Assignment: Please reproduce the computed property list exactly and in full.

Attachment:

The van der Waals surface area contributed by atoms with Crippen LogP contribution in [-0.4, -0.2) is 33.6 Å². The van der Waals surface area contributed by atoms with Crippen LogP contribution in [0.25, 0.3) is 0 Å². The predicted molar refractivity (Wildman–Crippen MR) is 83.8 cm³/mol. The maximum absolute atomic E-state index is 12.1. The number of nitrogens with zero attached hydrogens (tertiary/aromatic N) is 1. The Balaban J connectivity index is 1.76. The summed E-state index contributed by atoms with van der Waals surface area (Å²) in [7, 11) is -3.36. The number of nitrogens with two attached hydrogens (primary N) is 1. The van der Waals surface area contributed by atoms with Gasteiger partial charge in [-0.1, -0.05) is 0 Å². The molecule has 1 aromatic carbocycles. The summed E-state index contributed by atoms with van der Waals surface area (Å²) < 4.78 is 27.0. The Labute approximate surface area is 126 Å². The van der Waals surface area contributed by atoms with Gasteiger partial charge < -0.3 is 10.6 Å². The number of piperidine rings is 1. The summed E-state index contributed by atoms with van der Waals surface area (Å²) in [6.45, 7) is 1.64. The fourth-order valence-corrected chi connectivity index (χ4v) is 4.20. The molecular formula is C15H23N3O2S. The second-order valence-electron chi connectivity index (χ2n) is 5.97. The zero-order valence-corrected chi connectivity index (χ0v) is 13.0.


The van der Waals surface area contributed by atoms with Crippen LogP contribution in [-0.4, -0.2) is 33.6 Å². The van der Waals surface area contributed by atoms with Crippen LogP contribution in [0.25, 0.3) is 0 Å². The predicted molar refractivity (Wildman–Crippen MR) is 83.8 cm³/mol. The maximum absolute atomic E-state index is 12.1. The number of nitrogens with zero attached hydrogens (tertiary/aromatic N) is 1. The Balaban J connectivity index is 1.76. The summed E-state index contributed by atoms with van der Waals surface area (Å²) in [7, 11) is -3.36. The number of nitrogens with two attached hydrogens (primary N) is 1. The van der Waals surface area contributed by atoms with Gasteiger partial charge in [-0.1, -0.05) is 0 Å². The molecule has 1 aromatic carbocycles. The summed E-state index contributed by atoms with van der Waals surface area (Å²) < 4.78 is 27.0. The Labute approximate surface area is 126 Å². The van der Waals surface area contributed by atoms with Gasteiger partial charge < -0.3 is 10.6 Å². The number of piperidine rings is 1. The summed E-state index contributed by atoms with van der Waals surface area (Å²) in [6.45, 7) is 1.64. The fourth-order valence-corrected chi connectivity index (χ4v) is 4.20. The molecular formula is C15H23N3O2S. The second-order valence-electron chi connectivity index (χ2n) is 5.97. The zero-order valence-corrected chi connectivity index (χ0v) is 13.0.